The following is based on two of the books in my wiring series, “Wiring & Fuel Burning Equipment, Fundamentals, Volume One” and “Wiring & Fuel Burning Equipment, Meters, Volume Two.” The article also features our 88E multimeter, my favorite personal meter.
The capacitor motor works just like the split-phase motor, but the capacitor provides an extra boost to the circuit. That boost allows the capacitor motor to start with more torque. This extra torque can be used to power larger loads, or it can allow a smaller motor to operate a load similar to a split-phase motor. With the capacitor motor you can do the job and use less current to do it with. With a Permanent Split Capacitor (PSC) motor there is no starting switch, which many found to be very unreliable and has almost disappeared from our lives, good riddance.
A capacitor is an electrical device that can store energy in an electrical field between a pair of closely-spaced conductors called “plates.” When voltage is applied to the capacitor, electric charges of equal amount, but of opposite polarity, build up on each plate. Capacitors are used in electrical circuits, such as motors, as energy-storage devices and act as a booster. In the PSC motor design they also eliminate the need for a starter switch as in the split-phase motor. Capacitors were also referred to as condensers, an antiquated term.
The ability to test a capacitor has become important for the heating service technician since today’s coal, oil, gas and wood heating installations use more capacitor motors than ever before. You can find capacitor motors in circulators, residential oilburner and gasburner motors, commercial burner motors and both belt-driven, and direct-drive warm air furnace blowers.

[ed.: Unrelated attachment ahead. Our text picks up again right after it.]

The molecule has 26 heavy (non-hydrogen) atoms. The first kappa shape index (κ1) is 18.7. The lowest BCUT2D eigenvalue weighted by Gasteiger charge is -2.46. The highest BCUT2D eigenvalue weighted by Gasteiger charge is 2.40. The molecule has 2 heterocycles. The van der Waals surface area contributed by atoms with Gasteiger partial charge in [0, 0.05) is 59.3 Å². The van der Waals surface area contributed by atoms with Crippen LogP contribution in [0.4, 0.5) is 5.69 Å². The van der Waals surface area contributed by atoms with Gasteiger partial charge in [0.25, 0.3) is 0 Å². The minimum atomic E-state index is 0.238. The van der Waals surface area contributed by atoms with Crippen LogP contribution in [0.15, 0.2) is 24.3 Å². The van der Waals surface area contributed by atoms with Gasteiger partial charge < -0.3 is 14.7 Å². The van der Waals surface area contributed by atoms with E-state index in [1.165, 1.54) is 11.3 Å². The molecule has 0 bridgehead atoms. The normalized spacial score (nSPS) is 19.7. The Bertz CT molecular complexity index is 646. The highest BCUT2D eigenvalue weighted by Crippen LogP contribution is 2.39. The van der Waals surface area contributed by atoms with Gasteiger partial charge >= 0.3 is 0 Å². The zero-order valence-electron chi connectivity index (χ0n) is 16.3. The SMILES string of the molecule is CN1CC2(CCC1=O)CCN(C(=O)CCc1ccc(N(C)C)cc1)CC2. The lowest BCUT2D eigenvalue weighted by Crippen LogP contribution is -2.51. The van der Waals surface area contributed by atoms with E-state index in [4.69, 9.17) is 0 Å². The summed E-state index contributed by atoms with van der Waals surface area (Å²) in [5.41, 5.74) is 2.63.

In Figure 1 we have a typical capacitor found on a powerburner today. This capacitor is for use with a PSC motor. Using the 88E we will test this capacitor to see if it is within the manufacturer’s specifications.
1. Discharge any capacitor to be tested by shorting the terminals of the capacitor with an insulated device such as a screwdriver or a jumper wire. Many also recommend the use of a resistor, but it in fact can make the process more hazardous.
2. Turn the selector knob to the “capacitance” range.
3. Insert the black test lead into the COM terminal and the red lead into the V/Ω/Hz terminal.
4. If the LCD doesn’t display 0, press the REL button to clear the reading.
5. Place the test leads in parallel with the capacitor being tested, Figure 1. If the capacitor is marked, the red test lead is for the positive pole. The LCD displays the capacitance value.
The value shown should be as marked on the capacitor and within the tolerance range also required by the capacitor’s manufacturer.
Today’s oil and gas heating installations use more capacitor motors than ever before. You can find capacitor motors in circulators, Figure 2, residential powerburner motors, Figure 3, commercial burner motors, and direct-drive warm air furnace blowers, Figure 4. It’s sad to note that many of today’s circulators may be replaced simply for an inexpensive capacitor, so use your meter and do it right.
*George Lanthier is the owner of Firedragon Enterprises, a teaching, publishing and consulting firm. He can be reached at 608 Moose Hill Road, Leicester, MA, 01524. His phone is 508-421-3490, fax at 508-421-3477 and his website can be found at www.FiredragonEnt.com